Canadian Real Estate Agents: Without Us, Poor Homeowners Would Be Getting Attacked And Killed
from the oh-really-now? dept
It’s often amazing how legacy industry organizations come up with the most far-fetched and ridiculous reasons to insist that giving the public more information isn’t actually in the public interest. Rob Hyndman points us to an effort by real estate agents in Canada who are fighting back against a plan to put house listing information online by claiming that this will expose home sellers to crime, as suddenly criminals will break into their homes. This is based on… absolutely nothing. Well, actually, it’s based on a false claim that realtors are getting attacked and killed already. The Globe and Mail report on this story could have done a better job calling the realtors on their crazy claims, but goes with a more understated approach:
“Easy access to information online is a huge safety issue,” said Von Palmer, the real estate board’s chief privacy officer. “There is a real possibility of break-ins and assaults; you only have to read the headlines to imagine what might happen. You hear stories about realtors getting attacked and killed. Can you imagine if we put that information out there about consumers? You can only imagine the headlines.”
A spokesman for the Toronto Police Service said he wasn’t aware violence against real estate agents was a problem in the city.
Also, they could just look south of the border. The information that the Canadians are now discussing putting online is, for the most part, already available online here in the US. And while I’m sure if they tried hard enough, somewhere, somehow, someone might be able to connect a real estate listing to crime, it’s certainly not a common occurrence.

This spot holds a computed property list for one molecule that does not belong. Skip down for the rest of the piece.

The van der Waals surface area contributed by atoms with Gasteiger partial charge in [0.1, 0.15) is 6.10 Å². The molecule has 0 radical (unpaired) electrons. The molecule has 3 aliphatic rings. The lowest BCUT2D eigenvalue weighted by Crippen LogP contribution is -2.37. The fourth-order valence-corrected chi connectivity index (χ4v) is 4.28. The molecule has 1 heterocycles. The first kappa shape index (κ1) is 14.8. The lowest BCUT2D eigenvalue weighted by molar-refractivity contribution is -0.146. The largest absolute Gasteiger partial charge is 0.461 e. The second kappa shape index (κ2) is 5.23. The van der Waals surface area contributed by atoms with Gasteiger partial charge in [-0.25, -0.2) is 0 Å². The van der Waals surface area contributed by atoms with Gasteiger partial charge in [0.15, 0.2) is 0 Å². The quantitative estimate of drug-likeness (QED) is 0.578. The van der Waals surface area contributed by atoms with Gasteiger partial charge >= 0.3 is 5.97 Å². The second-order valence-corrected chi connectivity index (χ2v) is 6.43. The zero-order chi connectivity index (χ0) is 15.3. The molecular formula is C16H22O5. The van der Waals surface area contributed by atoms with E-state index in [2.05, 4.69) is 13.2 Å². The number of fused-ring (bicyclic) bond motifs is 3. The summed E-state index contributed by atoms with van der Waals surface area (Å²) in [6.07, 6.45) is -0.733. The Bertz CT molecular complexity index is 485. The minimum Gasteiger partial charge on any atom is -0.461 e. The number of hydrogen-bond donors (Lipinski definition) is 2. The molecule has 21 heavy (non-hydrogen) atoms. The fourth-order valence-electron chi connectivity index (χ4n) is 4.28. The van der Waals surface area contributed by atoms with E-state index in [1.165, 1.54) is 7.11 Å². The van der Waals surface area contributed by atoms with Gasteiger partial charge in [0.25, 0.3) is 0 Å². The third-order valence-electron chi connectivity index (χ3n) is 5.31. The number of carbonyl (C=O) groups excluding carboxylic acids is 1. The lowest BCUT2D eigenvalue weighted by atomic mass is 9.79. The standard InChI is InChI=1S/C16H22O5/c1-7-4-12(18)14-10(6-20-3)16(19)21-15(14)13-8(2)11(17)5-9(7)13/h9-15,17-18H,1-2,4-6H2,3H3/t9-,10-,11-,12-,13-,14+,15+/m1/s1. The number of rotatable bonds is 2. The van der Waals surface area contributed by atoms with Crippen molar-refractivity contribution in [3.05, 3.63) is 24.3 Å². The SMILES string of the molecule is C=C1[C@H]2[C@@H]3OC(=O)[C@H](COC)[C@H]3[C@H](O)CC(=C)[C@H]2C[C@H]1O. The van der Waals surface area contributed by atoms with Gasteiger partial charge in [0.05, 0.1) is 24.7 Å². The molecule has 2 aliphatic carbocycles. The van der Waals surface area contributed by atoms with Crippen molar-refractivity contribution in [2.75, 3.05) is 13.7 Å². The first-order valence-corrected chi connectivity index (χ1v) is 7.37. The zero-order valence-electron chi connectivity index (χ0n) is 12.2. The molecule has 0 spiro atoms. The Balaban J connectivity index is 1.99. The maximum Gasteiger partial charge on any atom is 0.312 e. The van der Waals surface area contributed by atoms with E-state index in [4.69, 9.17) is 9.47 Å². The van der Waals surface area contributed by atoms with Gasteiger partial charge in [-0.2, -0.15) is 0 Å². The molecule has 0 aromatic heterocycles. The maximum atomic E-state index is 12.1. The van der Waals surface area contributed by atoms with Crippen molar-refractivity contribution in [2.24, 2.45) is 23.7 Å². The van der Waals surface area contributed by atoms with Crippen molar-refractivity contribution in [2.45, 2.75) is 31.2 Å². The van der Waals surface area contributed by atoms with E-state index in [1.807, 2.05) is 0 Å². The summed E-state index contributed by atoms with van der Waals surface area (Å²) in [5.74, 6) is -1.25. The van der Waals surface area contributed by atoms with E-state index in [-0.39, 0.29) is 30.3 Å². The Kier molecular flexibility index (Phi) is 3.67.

It’s pretty clear that the real issue is just one of control. The real estate agents benefit from being the gatekeepers to that information, and they fear what happens when people can start to route around them. A few months back, I did a talk at a real estate conference, where I compared the music industry to the real estate industry, and it was amazing just how many similarities there were between the two. They were two big legacy industries trying to hold back the tide of what the internet allows, and they were able to come up with all sorts of ridiculous scenarios to explain how horrible the world would be if the information they used to control was allowed to go free online. But it’s tough to stop the free flow of information, and real estate agents will learn soon enough that a strategy of spreading FUD isn’t a way to future-proof your business. Learning to adapt, and to take advantage of the spread of information by becoming an enabler rather than a gatekeeper, really is the key.